Shin Megami Tensei: Persona’s demon negotiations still make sense
Demon negotiation is a Shin Megami Tensei staple. Ever since Digital Devil Story: Megami Tensei was released on the Famicom in 1987, players have been able to talk with their supernatural enemies and attempt to get them to join their ranks. Each game offers its own variation on this unique form of communication and recruitment, but Shin Megami Tensei: Persona has one of the most interesting and realistic approaches to the mechanic. Well, as realistic as a game where high schoolers are facing demons, entering another realm outside our own reality, and single-handedly righting a questionable organization’s wrongs can be. This help give you a reason to look into an installment that hasn’t aged well in other respects, thanks to one feature that stands strong.
Like all Shin Megami Tensei games and spin-offs with the recruitment mechanic, we get the opportunity to converse with our enemies during battle. Before it begins, of course, because these opponents might be a bit too upset or fired up to chat, should we start getting into it after trading blows. You pick one of your Persona party members and an opponent, then see what happens when you talk it out. As you interact, the target’s mood shifts. When they’re completely angry, eager, happy, or scared, something important and influential will happen. Ideally, they’ll become your friend. It’s also possible they’ll give you a gift and leave, run away, pick up a fearful status ailment or become more enraged.
Each Persona party member has his or her specialties, each of which inspires different emotions in different demons. Once you make contact, you choose a person and hope their talents will make that enemy react in the right way. Let’s say you decide to have Kei Nanjo talk to the group. He’s a rich boy from a good family who gets good grades and will eventually run his father’s companies. This means his negotiation options are Bribe, Condescend, Pontificate and Sarcasm. You’d want to use these skills to make an opponent eager or happy to get them to come over to your side. His Sarcasm works well on Poltergeists, Hoodlums and Leprechauns, which means you’d have a chance of winning them over when using it.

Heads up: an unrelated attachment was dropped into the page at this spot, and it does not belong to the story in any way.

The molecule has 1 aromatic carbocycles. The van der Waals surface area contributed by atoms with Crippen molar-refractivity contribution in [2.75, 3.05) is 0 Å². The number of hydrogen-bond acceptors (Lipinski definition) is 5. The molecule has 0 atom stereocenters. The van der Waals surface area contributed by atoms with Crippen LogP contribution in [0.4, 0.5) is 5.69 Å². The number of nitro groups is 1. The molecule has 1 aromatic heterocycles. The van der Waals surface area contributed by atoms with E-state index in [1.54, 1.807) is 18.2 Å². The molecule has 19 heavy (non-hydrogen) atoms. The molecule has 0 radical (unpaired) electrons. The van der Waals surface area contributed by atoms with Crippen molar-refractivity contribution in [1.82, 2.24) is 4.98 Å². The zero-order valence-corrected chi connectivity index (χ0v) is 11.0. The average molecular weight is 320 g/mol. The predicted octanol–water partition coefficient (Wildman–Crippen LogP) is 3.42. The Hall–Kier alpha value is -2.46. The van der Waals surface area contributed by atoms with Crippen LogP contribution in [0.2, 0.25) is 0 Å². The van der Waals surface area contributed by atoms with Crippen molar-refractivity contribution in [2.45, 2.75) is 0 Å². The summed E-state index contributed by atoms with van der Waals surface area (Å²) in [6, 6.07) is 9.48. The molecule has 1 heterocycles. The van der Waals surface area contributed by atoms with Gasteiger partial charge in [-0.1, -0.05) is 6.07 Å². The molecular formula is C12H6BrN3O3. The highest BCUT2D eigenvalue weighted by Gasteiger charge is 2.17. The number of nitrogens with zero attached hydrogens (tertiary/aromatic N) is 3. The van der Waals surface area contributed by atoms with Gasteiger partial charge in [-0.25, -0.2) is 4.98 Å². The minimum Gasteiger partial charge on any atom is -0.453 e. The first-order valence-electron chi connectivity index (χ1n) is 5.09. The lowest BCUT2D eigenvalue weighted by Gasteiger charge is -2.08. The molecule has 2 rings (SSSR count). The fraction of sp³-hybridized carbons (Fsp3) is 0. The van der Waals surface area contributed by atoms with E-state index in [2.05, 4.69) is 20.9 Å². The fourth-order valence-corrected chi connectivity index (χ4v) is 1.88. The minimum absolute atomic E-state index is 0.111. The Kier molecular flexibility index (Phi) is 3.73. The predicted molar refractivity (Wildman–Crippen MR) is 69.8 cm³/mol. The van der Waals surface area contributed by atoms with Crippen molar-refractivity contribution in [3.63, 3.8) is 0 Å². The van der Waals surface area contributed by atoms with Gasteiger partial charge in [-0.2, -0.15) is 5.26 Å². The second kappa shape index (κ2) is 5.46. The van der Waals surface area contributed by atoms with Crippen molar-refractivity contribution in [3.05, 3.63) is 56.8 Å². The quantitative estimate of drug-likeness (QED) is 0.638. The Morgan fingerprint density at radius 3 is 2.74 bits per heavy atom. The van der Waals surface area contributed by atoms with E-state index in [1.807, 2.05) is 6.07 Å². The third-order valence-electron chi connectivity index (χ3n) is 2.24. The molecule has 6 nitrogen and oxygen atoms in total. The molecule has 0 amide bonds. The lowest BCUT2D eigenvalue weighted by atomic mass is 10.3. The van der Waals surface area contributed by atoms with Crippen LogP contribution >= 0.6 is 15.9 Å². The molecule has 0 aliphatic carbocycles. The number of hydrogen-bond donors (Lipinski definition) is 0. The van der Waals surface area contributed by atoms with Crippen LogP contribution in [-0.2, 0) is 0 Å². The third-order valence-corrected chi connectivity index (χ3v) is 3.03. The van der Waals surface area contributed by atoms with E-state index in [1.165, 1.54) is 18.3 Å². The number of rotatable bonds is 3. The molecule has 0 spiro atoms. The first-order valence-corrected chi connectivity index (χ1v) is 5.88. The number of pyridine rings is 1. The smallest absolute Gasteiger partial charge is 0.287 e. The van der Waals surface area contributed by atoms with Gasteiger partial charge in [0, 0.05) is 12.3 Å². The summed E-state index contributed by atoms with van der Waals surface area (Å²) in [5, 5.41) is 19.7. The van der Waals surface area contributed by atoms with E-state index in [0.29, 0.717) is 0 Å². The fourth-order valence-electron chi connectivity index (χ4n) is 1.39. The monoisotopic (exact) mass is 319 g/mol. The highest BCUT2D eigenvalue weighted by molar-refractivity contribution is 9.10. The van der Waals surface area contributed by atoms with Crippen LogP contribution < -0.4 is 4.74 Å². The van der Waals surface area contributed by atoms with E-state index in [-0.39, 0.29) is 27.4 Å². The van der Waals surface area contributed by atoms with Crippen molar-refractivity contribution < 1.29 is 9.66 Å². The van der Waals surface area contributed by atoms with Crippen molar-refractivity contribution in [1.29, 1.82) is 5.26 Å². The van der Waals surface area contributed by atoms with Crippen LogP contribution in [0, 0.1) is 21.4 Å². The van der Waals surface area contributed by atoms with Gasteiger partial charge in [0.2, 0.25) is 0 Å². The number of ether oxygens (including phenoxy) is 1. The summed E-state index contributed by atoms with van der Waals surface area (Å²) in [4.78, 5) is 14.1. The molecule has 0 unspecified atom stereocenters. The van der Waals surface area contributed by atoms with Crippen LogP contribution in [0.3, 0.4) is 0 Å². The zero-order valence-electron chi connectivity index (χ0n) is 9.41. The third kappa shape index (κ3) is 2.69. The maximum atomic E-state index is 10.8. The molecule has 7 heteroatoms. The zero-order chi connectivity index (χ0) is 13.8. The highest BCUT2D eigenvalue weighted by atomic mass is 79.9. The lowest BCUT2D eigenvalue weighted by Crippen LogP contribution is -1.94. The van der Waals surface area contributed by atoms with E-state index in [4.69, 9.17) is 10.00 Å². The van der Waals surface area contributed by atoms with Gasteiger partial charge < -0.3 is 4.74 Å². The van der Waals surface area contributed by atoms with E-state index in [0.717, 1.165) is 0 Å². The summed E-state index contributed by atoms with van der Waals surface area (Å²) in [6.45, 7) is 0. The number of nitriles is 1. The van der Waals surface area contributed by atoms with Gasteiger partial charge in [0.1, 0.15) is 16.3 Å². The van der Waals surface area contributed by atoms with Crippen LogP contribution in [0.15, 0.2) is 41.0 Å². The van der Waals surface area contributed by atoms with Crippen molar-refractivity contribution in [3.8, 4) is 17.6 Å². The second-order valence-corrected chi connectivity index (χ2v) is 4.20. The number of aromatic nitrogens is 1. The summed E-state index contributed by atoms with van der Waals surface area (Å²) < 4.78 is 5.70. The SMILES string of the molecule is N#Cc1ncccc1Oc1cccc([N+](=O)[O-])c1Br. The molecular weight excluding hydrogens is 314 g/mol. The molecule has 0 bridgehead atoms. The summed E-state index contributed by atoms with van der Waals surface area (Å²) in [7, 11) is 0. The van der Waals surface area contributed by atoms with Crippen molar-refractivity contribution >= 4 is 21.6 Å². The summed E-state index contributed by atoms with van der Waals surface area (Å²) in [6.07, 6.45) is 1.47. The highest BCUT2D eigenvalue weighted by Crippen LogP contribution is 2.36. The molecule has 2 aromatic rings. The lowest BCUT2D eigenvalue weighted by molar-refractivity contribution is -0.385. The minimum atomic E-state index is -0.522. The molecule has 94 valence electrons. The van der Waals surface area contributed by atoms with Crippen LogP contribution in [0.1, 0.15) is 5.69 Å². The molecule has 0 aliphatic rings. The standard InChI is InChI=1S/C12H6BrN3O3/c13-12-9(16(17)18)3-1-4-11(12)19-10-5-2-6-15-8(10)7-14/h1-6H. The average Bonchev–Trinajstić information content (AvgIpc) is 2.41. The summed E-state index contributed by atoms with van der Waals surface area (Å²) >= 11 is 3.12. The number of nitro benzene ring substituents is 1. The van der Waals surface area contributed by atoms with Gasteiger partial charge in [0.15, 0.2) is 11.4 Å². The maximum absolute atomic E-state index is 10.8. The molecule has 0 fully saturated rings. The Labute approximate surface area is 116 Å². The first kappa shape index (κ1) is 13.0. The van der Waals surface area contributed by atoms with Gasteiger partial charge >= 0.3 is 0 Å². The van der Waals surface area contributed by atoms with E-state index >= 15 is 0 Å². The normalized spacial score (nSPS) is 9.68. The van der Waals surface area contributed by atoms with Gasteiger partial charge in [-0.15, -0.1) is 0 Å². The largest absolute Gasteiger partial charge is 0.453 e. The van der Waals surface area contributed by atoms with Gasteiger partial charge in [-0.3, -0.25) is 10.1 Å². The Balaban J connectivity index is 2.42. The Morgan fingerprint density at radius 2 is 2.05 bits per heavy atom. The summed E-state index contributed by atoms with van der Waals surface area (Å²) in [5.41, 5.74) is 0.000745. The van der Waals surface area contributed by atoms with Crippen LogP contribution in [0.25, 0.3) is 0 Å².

What follows is one of the most logical and well thought uses of Shin Megami Tensei negotiation system. Each demon has certain attributes tied to it in this first Persona game; you can see these when you’re choosing who to Contact in a battle. Let’s look back at the Poltergeist and Hoodlum we mentioned earlier. The Poltergeist is Foolish, Gloomy and Snappish, while the Hoodlum is Foolish and Snappish. Nanjo’s sarcasm makes both of them happy, as their Foolish. Meanwhile, the Zombie Nurse and Leprechaun both become more eager when Nanjo is sarcastic, because they’re Gloomy. The emotional gauge on the screen and these traits help you find some kind of context in situations, even if some monster is new to you.
The character’s talents, meanwhile, help you better understand the people you’re working with in Persona. Ayase Yuka is a popular girl who’s a bit of a bully, childish, trendy and doesn’t have book smarts, but can be street smart. When she starts talking with a demon, she can abuse, cry at, seduce or threaten it. The abuse option shows her nature to pick on people who she might consider at her level. Crying shows how childish and manipulative she can be, as it is something immature individuals resort to. As someone used to others being impressed by her looks and popularity, she thinks flirting with them is an easy way to get what she wants. Since she does know what life in the real world can be like, she knows that blustering and threatening can intimidate people, even if they might be stronger than her in normal situations. In a game where you have eight other people who may join your hero, these extra in-battle insights offer more casual looks at these individuals’ personalities.
These also explain why Persona’s demons would actually acknowledge, listen to, converse with and even join a bunch of teenagers new to the whole battling and otherworld experience. Our allies aren’t magically eloquent mediators and negotiators. They’re kids. They have the sorts of abilities and talents you’d expect from them. Mark can brag, dance, stare and taunt. These are all things that a teenager could be very good at. There’s a very good chance his skills are at a high enough level to impress otherwise lethal individuals.
You have to consider that these are demons as well. Their levels of intelligence may vary; they aren’t accustomed to human hobbies and socialization methods. When Reiji Kido performs magic, it might actually astonish these creatures. This is something they’ve never seen before, which could cause more extreme reactions than we’d expect in ordinary individuals. This allows for a suspension of disbelief. It makes you consider how things could work.
Shin Megami Tensei: Persona is a the first entry in the Persona spin-offs. There are many ways in which it hasn’t aged well. But, it absolutely excels in its demon negotiations. The Contact mechanic is well executed and displays a level of detail and quality that can still be admired today.
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